I read a piece by Charles Baird recently (I can’t remember where I found it). In it he makes a good point. To say that the union movement is analogous to political democracy is more than a little bit of a stretch. Whereas in a non-corrupt political democracy there is a procedure by which new citizens ultimately gain the franchise (i.e. I turn 18, or become a citizen, and then I am able to vote – and have a say on existing policy), the same cannot be said for a union.
In order for a workplace to become unionized, a majority of those voting (not a majority of the workers at a company) on union recognition are required to support its establishment. After that vote successfully takes place, all employees at the company are subject to the collective bargaining agreements that follow. All new employees are automatically a part of the union and all non-voters and all who voted no are similarly required to be part of the union and may not negotiate on their own behalf. Thus, at some companies, it is possible for a union to be in place without a single present member ever having the chance to vote for whether to have the union there or not. I suppose you could argue that there are decertification provisions – but that does not exactly seem analogous to the political process where candidates are up for reelection every several years, regardless of who voted in the past.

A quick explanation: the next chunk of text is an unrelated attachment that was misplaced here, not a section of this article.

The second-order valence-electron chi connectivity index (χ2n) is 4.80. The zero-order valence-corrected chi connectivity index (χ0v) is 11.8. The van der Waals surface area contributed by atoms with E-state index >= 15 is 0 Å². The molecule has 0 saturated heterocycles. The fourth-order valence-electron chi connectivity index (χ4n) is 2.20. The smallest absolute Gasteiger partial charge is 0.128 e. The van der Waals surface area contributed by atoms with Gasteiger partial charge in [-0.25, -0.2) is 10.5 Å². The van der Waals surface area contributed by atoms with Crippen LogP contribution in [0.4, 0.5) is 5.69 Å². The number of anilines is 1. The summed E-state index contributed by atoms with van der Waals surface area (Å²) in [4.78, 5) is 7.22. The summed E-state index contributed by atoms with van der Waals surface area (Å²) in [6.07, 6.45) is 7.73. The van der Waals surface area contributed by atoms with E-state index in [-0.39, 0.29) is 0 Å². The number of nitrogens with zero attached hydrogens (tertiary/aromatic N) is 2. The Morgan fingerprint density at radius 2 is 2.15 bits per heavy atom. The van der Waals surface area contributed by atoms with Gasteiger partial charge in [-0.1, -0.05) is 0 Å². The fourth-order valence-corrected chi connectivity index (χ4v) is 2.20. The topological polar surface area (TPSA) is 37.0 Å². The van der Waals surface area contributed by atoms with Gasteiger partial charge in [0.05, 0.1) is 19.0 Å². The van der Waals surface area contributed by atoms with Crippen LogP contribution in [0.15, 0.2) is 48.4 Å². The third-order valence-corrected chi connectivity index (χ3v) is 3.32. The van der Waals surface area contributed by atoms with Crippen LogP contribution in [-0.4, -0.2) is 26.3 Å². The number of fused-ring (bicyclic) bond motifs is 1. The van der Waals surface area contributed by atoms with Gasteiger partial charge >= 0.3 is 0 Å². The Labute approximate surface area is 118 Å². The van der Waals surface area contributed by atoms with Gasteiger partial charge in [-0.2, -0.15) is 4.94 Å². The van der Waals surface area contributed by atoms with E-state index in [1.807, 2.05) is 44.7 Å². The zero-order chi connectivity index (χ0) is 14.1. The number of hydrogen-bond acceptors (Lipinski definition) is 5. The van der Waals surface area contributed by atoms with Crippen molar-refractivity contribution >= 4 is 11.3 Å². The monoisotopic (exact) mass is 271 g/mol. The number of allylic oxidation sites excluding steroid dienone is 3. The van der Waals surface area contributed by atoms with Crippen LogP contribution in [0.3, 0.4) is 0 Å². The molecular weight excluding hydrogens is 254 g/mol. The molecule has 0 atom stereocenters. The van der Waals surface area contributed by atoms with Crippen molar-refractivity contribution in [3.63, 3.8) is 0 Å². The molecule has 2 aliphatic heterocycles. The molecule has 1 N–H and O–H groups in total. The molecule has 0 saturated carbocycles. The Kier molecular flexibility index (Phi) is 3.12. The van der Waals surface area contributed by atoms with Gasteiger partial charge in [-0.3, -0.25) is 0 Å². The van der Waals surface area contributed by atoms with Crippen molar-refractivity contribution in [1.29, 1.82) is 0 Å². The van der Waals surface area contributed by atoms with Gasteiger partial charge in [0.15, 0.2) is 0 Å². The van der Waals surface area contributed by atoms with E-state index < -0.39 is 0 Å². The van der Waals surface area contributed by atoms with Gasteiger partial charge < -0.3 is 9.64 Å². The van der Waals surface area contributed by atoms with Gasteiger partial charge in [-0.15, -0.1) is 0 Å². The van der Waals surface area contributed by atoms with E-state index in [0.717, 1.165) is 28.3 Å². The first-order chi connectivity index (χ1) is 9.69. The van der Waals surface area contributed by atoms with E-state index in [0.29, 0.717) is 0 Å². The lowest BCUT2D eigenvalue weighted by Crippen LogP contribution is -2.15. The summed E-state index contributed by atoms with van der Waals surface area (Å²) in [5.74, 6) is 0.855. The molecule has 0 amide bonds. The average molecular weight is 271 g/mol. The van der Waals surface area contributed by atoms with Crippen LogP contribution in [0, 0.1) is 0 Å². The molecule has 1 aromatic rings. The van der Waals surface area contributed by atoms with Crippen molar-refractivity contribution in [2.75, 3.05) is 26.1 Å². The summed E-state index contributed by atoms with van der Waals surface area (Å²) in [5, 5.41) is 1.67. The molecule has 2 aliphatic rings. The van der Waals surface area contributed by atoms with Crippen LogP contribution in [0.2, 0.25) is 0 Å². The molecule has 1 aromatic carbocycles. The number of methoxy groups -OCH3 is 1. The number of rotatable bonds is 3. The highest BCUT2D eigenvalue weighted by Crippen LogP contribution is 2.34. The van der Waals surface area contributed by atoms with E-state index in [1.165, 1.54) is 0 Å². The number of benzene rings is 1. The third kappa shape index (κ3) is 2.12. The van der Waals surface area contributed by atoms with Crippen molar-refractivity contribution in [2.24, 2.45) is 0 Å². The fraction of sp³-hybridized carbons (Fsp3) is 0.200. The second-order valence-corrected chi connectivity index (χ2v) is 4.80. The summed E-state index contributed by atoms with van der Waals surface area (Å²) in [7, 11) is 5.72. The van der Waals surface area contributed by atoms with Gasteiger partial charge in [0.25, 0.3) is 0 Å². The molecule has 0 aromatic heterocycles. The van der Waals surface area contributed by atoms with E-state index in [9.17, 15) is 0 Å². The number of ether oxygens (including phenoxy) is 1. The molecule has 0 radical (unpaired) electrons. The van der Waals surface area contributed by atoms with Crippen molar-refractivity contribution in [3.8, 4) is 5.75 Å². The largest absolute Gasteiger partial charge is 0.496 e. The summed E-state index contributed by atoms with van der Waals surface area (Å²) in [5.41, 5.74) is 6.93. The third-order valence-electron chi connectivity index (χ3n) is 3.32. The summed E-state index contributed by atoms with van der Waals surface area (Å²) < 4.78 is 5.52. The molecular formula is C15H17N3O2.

To call unions an important part of “workplace democracy” does a disservice to the term. And that ignores the possibility that unions might do some untoward things to prevent other (non-union) workers from competing with them, or from other firms (who rely on non-union labor) from competing with them.